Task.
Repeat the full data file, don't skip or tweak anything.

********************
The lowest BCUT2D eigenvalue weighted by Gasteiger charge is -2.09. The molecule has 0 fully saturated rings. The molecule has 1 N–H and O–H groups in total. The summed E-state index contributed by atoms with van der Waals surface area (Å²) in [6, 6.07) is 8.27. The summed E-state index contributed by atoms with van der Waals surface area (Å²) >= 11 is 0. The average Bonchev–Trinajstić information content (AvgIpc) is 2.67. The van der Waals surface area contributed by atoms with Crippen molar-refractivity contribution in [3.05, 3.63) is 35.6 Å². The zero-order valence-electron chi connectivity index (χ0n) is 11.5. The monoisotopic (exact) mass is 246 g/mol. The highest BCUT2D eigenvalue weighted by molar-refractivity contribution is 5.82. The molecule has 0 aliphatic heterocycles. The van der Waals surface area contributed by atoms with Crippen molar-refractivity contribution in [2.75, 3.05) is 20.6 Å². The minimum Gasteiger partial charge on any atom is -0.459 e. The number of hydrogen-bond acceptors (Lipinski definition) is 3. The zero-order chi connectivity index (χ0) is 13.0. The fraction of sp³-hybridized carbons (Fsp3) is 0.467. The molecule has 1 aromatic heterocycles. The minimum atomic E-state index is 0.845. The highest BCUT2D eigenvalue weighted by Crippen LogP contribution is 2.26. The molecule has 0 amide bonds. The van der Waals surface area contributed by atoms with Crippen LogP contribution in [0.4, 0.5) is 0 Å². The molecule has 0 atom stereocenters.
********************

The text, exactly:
The lowest BCUT2D eigenvalue weighted by Gasteiger charge is -2.09. The molecule has 0 fully saturated rings. The molecule has 1 N–H and O–H groups in total. The summed E-state index contributed by atoms with van der Waals surface area (Å²) in [6, 6.07) is 8.27. The summed E-state index contributed by atoms with van der Waals surface area (Å²) >= 11 is 0. The average Bonchev–Trinajstić information content (AvgIpc) is 2.67. The van der Waals surface area contributed by atoms with Crippen molar-refractivity contribution in [3.05, 3.63) is 35.6 Å². The zero-order valence-electron chi connectivity index (χ0n) is 11.5. The monoisotopic (exact) mass is 246 g/mol. The highest BCUT2D eigenvalue weighted by molar-refractivity contribution is 5.82. The molecule has 0 aliphatic heterocycles. The van der Waals surface area contributed by atoms with Crippen molar-refractivity contribution in [2.75, 3.05) is 20.6 Å². The minimum Gasteiger partial charge on any atom is -0.459 e. The number of hydrogen-bond acceptors (Lipinski definition) is 3. The zero-order chi connectivity index (χ0) is 13.0. The fraction of sp³-hybridized carbons (Fsp3) is 0.467. The molecule has 1 aromatic heterocycles. The minimum atomic E-state index is 0.845. The highest BCUT2D eigenvalue weighted by Crippen LogP contribution is 2.26. The molecule has 0 amide bonds. The van der Waals surface area contributed by atoms with Crippen LogP contribution in [0.4, 0.5) is 0 Å². The molecule has 0 atom stereocenters.